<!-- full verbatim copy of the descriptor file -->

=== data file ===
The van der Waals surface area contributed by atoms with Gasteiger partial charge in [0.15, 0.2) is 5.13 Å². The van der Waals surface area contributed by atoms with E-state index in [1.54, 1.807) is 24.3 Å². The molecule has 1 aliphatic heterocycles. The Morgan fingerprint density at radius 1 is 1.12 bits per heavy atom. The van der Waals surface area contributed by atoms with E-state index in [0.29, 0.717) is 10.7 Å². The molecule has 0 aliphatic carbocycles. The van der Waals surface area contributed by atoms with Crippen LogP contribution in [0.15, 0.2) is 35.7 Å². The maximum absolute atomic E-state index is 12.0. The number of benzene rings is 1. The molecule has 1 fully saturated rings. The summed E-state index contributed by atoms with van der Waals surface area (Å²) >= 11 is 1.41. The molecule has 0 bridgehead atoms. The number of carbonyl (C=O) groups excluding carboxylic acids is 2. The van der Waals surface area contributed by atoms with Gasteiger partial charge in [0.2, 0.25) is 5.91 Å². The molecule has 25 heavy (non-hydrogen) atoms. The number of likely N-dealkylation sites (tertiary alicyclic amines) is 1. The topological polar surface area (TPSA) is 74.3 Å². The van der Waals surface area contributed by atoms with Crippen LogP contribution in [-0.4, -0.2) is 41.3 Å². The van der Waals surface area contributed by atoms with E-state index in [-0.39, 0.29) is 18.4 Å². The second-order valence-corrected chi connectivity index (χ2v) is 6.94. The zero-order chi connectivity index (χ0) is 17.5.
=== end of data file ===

The van der Waals surface area contributed by atoms with Gasteiger partial charge in [0.15, 0.2) is 5.13 Å². The van der Waals surface area contributed by atoms with E-state index in [1.54, 1.807) is 24.3 Å². The molecule has 1 aliphatic heterocycles. The Morgan fingerprint density at radius 1 is 1.12 bits per heavy atom. The van der Waals surface area contributed by atoms with E-state index in [0.29, 0.717) is 10.7 Å². The molecule has 0 aliphatic carbocycles. The van der Waals surface area contributed by atoms with Crippen LogP contribution in [0.15, 0.2) is 35.7 Å². The maximum absolute atomic E-state index is 12.0. The number of benzene rings is 1. The molecule has 1 fully saturated rings. The summed E-state index contributed by atoms with van der Waals surface area (Å²) >= 11 is 1.41. The molecule has 0 bridgehead atoms. The number of carbonyl (C=O) groups excluding carboxylic acids is 2. The van der Waals surface area contributed by atoms with Gasteiger partial charge in [0.2, 0.25) is 5.91 Å². The molecule has 25 heavy (non-hydrogen) atoms. The number of likely N-dealkylation sites (tertiary alicyclic amines) is 1. The topological polar surface area (TPSA) is 74.3 Å². The van der Waals surface area contributed by atoms with Crippen LogP contribution in [-0.4, -0.2) is 41.3 Å². The van der Waals surface area contributed by atoms with E-state index in [-0.39, 0.29) is 18.4 Å². The second-order valence-corrected chi connectivity index (χ2v) is 6.94. The zero-order chi connectivity index (χ0) is 17.5.